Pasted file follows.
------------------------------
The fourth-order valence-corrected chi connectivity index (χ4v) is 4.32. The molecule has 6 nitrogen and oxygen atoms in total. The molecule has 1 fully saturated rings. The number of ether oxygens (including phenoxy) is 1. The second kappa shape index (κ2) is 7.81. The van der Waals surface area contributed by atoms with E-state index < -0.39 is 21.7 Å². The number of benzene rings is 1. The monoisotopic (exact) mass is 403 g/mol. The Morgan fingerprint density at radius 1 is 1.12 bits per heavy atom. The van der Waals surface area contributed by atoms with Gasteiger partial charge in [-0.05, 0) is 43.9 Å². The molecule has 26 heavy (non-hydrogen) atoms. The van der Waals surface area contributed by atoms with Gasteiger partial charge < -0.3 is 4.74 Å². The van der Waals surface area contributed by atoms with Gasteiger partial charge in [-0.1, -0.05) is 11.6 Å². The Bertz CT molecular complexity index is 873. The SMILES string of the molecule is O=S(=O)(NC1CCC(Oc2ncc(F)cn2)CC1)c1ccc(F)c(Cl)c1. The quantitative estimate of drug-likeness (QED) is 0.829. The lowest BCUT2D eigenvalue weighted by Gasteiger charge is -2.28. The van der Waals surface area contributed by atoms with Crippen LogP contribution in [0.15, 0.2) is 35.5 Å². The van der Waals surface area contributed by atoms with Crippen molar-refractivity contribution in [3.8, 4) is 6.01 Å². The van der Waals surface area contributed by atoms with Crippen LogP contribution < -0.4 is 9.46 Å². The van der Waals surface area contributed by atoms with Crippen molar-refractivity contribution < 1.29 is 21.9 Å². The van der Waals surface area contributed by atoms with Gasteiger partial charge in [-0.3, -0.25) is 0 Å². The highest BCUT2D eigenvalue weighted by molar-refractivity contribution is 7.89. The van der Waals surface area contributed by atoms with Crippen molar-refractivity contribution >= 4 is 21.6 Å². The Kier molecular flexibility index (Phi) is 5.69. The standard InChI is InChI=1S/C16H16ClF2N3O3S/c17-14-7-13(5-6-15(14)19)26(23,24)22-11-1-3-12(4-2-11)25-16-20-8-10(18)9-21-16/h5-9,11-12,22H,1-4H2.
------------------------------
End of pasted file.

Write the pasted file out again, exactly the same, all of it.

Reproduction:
The fourth-order valence-corrected chi connectivity index (χ4v) is 4.32. The molecule has 6 nitrogen and oxygen atoms in total. The molecule has 1 fully saturated rings. The number of ether oxygens (including phenoxy) is 1. The second kappa shape index (κ2) is 7.81. The van der Waals surface area contributed by atoms with E-state index < -0.39 is 21.7 Å². The number of benzene rings is 1. The monoisotopic (exact) mass is 403 g/mol. The Morgan fingerprint density at radius 1 is 1.12 bits per heavy atom. The van der Waals surface area contributed by atoms with Gasteiger partial charge in [-0.05, 0) is 43.9 Å². The molecule has 26 heavy (non-hydrogen) atoms. The van der Waals surface area contributed by atoms with Gasteiger partial charge < -0.3 is 4.74 Å². The van der Waals surface area contributed by atoms with Gasteiger partial charge in [-0.1, -0.05) is 11.6 Å². The Bertz CT molecular complexity index is 873. The SMILES string of the molecule is O=S(=O)(NC1CCC(Oc2ncc(F)cn2)CC1)c1ccc(F)c(Cl)c1. The quantitative estimate of drug-likeness (QED) is 0.829. The lowest BCUT2D eigenvalue weighted by Gasteiger charge is -2.28. The van der Waals surface area contributed by atoms with Crippen LogP contribution in [0.15, 0.2) is 35.5 Å². The van der Waals surface area contributed by atoms with Crippen molar-refractivity contribution in [3.8, 4) is 6.01 Å². The van der Waals surface area contributed by atoms with Crippen LogP contribution < -0.4 is 9.46 Å². The van der Waals surface area contributed by atoms with Crippen molar-refractivity contribution < 1.29 is 21.9 Å². The van der Waals surface area contributed by atoms with Gasteiger partial charge in [-0.3, -0.25) is 0 Å². The highest BCUT2D eigenvalue weighted by molar-refractivity contribution is 7.89. The van der Waals surface area contributed by atoms with Crippen molar-refractivity contribution >= 4 is 21.6 Å². The Kier molecular flexibility index (Phi) is 5.69. The standard InChI is InChI=1S/C16H16ClF2N3O3S/c17-14-7-13(5-6-15(14)19)26(23,24)22-11-1-3-12(4-2-11)25-16-20-8-10(18)9-21-16/h5-9,11-12,22H,1-4H2.